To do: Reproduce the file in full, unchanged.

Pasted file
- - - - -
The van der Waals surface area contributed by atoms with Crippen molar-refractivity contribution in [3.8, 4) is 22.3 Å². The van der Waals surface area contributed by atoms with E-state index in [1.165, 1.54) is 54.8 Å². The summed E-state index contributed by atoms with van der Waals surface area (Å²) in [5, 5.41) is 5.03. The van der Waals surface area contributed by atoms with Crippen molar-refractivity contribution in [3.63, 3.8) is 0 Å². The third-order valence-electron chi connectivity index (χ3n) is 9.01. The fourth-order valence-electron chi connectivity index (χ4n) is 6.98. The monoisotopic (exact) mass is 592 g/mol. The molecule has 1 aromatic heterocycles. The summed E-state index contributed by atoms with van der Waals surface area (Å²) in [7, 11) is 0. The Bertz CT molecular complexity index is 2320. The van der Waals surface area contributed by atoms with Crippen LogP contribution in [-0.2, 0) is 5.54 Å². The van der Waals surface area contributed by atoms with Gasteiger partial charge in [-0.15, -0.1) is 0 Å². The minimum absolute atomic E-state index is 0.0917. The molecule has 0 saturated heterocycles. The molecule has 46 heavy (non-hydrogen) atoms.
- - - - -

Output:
The van der Waals surface area contributed by atoms with Crippen molar-refractivity contribution in [3.8, 4) is 22.3 Å². The van der Waals surface area contributed by atoms with E-state index in [1.165, 1.54) is 54.8 Å². The summed E-state index contributed by atoms with van der Waals surface area (Å²) in [5, 5.41) is 5.03. The van der Waals surface area contributed by atoms with Crippen molar-refractivity contribution in [3.63, 3.8) is 0 Å². The third-order valence-electron chi connectivity index (χ3n) is 9.01. The fourth-order valence-electron chi connectivity index (χ4n) is 6.98. The monoisotopic (exact) mass is 592 g/mol. The molecule has 1 aromatic heterocycles. The summed E-state index contributed by atoms with van der Waals surface area (Å²) in [7, 11) is 0. The Bertz CT molecular complexity index is 2320. The van der Waals surface area contributed by atoms with Crippen LogP contribution in [-0.2, 0) is 5.54 Å². The van der Waals surface area contributed by atoms with Gasteiger partial charge in [-0.15, -0.1) is 0 Å². The minimum absolute atomic E-state index is 0.0917. The molecule has 0 saturated heterocycles. The molecule has 46 heavy (non-hydrogen) atoms.